Most journalism graduates will have spent the last few months submitting application after application, hoping that each will be the one to end the job hunt.
But with most work experience opportunities cancelled, freelance budgets cut and job openings few and far between, it seems harder than ever to stand out in the application process.
Show your interest for journalism
Their first advice to potential applicants is to get across your passion for journalism.
"It’s great to see applicants doing well in journalism courses, but what really catches my eye are people who have pursued meaningful, on-the-pulse stories, whether it be for a course, a publication or even a personal blog," Dewan says.
Being published in national or international newspapers is not the only way to make an impression, according to Mackintosh.
"The candidates that have stood out so far have a specific interest, such as race or geopolitical coverage, and they’re pursuing that in personal blogs or on social media," she says, adding that other impressive candidates have been 'self-starters' who have put together their own podcasts or are posting regular Instagram explainers.
Show off your digital skills
Digital skills are essential but you do not have to be an SEO or social management expert to impress.
"We are looking for digital natives, people that are really comfortable with using social media, both for publishing and as a tool to get a pulse on what conversations are happening related to the news and what would do well with audiences," Mackintosh says.
Hone your news judgment
There are four key questions that candidates have to answer in the application for the CNN digital news internship but Mackintosh pays particular attention to this one: what news story of the last twelve months is most pertinent to you?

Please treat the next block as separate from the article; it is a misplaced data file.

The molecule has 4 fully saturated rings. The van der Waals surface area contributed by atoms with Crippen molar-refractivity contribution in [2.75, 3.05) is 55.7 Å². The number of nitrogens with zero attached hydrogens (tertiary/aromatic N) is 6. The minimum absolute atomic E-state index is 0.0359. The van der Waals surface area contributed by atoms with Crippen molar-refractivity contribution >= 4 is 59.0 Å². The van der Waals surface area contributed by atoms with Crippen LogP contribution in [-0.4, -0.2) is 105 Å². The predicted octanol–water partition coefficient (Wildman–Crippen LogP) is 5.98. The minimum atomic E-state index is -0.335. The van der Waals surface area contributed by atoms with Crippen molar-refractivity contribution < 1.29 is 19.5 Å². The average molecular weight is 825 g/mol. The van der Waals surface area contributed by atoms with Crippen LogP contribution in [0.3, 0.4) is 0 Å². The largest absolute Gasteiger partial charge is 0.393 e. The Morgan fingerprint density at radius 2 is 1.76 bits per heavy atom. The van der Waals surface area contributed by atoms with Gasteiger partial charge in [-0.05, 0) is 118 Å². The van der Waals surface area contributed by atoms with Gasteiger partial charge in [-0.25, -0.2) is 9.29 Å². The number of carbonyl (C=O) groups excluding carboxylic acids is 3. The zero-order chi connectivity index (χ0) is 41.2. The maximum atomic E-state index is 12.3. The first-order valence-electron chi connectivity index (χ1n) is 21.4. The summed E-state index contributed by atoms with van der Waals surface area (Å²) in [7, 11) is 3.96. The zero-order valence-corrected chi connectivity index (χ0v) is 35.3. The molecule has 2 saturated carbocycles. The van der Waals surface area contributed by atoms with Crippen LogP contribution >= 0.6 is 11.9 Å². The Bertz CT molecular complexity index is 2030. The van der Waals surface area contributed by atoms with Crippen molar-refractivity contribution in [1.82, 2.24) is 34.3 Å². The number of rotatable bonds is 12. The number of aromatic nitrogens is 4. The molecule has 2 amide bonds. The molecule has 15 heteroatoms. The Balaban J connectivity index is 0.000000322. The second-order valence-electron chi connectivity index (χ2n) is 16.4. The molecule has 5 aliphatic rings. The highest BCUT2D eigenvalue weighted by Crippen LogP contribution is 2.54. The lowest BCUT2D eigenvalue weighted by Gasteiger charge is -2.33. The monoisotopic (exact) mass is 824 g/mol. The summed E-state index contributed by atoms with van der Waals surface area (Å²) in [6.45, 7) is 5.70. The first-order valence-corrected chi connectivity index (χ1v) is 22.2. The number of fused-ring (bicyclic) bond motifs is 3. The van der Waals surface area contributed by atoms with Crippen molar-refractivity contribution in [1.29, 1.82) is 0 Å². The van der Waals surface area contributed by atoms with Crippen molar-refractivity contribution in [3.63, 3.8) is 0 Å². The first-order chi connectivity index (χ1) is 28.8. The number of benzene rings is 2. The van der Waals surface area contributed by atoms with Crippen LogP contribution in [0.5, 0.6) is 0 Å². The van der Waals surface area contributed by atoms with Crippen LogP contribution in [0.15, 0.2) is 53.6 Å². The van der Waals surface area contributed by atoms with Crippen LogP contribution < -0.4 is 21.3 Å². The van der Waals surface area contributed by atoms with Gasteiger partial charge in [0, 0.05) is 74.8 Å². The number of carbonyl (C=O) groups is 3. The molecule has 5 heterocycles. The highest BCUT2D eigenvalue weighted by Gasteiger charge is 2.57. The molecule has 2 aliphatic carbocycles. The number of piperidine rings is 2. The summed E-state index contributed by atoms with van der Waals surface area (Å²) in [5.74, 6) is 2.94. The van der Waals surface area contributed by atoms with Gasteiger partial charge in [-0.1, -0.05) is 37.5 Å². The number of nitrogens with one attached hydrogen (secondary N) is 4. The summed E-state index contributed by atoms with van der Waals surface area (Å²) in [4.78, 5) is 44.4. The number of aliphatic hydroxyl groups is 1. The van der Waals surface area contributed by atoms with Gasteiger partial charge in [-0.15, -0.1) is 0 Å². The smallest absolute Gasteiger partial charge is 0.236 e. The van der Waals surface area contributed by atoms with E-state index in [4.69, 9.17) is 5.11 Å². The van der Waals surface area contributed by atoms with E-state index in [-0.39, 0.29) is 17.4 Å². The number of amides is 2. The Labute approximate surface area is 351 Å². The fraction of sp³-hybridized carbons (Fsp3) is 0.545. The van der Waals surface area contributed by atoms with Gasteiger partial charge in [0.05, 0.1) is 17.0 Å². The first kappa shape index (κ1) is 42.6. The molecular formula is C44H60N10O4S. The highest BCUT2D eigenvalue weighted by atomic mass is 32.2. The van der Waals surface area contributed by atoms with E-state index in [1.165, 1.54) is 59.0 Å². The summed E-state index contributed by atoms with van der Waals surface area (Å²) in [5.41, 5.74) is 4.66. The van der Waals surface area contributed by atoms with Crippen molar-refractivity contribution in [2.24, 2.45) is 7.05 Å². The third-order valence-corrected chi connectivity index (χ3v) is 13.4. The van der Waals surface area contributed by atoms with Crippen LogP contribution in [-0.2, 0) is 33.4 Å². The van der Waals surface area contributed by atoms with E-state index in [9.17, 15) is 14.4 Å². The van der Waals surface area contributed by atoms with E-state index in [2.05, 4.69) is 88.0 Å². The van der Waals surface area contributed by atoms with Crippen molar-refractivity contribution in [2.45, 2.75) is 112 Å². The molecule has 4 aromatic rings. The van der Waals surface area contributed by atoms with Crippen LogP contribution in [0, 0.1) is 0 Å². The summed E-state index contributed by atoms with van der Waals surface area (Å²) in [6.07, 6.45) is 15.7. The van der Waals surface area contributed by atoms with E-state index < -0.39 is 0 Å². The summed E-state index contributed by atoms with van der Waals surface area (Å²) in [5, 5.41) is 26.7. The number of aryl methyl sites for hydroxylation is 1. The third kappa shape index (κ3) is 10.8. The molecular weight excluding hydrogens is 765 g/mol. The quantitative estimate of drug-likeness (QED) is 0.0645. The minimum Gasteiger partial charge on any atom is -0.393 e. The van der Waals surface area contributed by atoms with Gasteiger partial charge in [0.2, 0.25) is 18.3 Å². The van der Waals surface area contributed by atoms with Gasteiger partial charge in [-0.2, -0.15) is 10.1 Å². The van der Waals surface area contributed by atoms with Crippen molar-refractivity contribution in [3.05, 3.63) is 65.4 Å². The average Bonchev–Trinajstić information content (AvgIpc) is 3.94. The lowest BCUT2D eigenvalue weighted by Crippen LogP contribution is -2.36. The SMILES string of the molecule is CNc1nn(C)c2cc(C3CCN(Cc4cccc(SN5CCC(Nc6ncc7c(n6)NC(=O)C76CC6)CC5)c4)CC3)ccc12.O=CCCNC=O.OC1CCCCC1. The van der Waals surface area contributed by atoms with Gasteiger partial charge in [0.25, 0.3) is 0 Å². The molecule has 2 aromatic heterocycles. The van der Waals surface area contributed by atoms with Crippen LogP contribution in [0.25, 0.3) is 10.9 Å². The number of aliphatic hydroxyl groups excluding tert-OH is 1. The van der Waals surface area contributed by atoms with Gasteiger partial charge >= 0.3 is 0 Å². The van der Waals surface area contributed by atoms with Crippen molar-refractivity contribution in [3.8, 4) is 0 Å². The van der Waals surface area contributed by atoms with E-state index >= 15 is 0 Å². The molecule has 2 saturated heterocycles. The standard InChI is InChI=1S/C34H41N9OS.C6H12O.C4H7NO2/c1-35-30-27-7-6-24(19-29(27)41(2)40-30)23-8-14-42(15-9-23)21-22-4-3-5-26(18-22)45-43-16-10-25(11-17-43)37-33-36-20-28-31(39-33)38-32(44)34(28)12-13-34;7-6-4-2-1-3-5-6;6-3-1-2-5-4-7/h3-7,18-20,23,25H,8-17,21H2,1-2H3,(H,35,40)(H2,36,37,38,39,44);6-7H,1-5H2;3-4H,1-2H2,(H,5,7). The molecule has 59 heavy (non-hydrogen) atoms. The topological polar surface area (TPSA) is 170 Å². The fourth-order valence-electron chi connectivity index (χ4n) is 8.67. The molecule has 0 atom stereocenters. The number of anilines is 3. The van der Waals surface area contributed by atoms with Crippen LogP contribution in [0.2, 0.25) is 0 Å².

"It gives us a really clear sense of how up to speed the candidate is in terms of global affairs but also the angle at which they’re approaching it," she says.
Personalise your application
The lack of personalisation is one of the biggest mistakes people make in the application process.
“It's easy to think that you can just send the same template off to everyone," Mackintosh says. But part of a successful application "is showing not only that you have a passion about journalism, but the type of journalism that we're doing at CNN."
A good way to get that across is to share in your cover letter what you like about a publication’s coverage and how you will contribute to that but also how you would cover stories differently.
Make your CV concise
With so much personal and professional experience to convey it can be hard to know how detailed your CV should be. For Mackintosh a one page CV is a winner.
"It's a good exercise in the work that you will be doing as a journalist because you're trying to distil information and get across the most important aspects," she says.